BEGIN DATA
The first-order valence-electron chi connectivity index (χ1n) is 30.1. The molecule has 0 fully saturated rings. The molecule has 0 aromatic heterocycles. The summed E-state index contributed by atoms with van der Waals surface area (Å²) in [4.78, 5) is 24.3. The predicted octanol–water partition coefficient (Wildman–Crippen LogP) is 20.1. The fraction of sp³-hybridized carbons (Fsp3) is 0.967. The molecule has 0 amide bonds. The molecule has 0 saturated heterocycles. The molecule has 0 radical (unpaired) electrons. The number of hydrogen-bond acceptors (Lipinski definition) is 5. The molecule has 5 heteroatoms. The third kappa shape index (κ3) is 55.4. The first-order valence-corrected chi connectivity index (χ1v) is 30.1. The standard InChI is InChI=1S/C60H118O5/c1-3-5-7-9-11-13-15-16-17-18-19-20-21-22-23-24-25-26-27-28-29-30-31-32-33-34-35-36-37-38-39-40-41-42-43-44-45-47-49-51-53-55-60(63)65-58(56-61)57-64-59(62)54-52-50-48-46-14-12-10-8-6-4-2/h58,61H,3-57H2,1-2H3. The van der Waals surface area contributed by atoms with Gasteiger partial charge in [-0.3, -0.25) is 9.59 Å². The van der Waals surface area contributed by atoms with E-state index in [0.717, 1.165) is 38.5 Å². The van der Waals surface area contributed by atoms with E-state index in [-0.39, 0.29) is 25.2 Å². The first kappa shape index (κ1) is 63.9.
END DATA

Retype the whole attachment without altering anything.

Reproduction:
The first-order valence-electron chi connectivity index (χ1n) is 30.1. The molecule has 0 fully saturated rings. The molecule has 0 aromatic heterocycles. The summed E-state index contributed by atoms with van der Waals surface area (Å²) in [4.78, 5) is 24.3. The predicted octanol–water partition coefficient (Wildman–Crippen LogP) is 20.1. The fraction of sp³-hybridized carbons (Fsp3) is 0.967. The molecule has 0 amide bonds. The molecule has 0 saturated heterocycles. The molecule has 0 radical (unpaired) electrons. The number of hydrogen-bond acceptors (Lipinski definition) is 5. The molecule has 5 heteroatoms. The third kappa shape index (κ3) is 55.4. The first-order valence-corrected chi connectivity index (χ1v) is 30.1. The standard InChI is InChI=1S/C60H118O5/c1-3-5-7-9-11-13-15-16-17-18-19-20-21-22-23-24-25-26-27-28-29-30-31-32-33-34-35-36-37-38-39-40-41-42-43-44-45-47-49-51-53-55-60(63)65-58(56-61)57-64-59(62)54-52-50-48-46-14-12-10-8-6-4-2/h58,61H,3-57H2,1-2H3. The van der Waals surface area contributed by atoms with Gasteiger partial charge in [-0.3, -0.25) is 9.59 Å². The van der Waals surface area contributed by atoms with E-state index in [0.717, 1.165) is 38.5 Å². The van der Waals surface area contributed by atoms with E-state index in [-0.39, 0.29) is 25.2 Å². The first kappa shape index (κ1) is 63.9.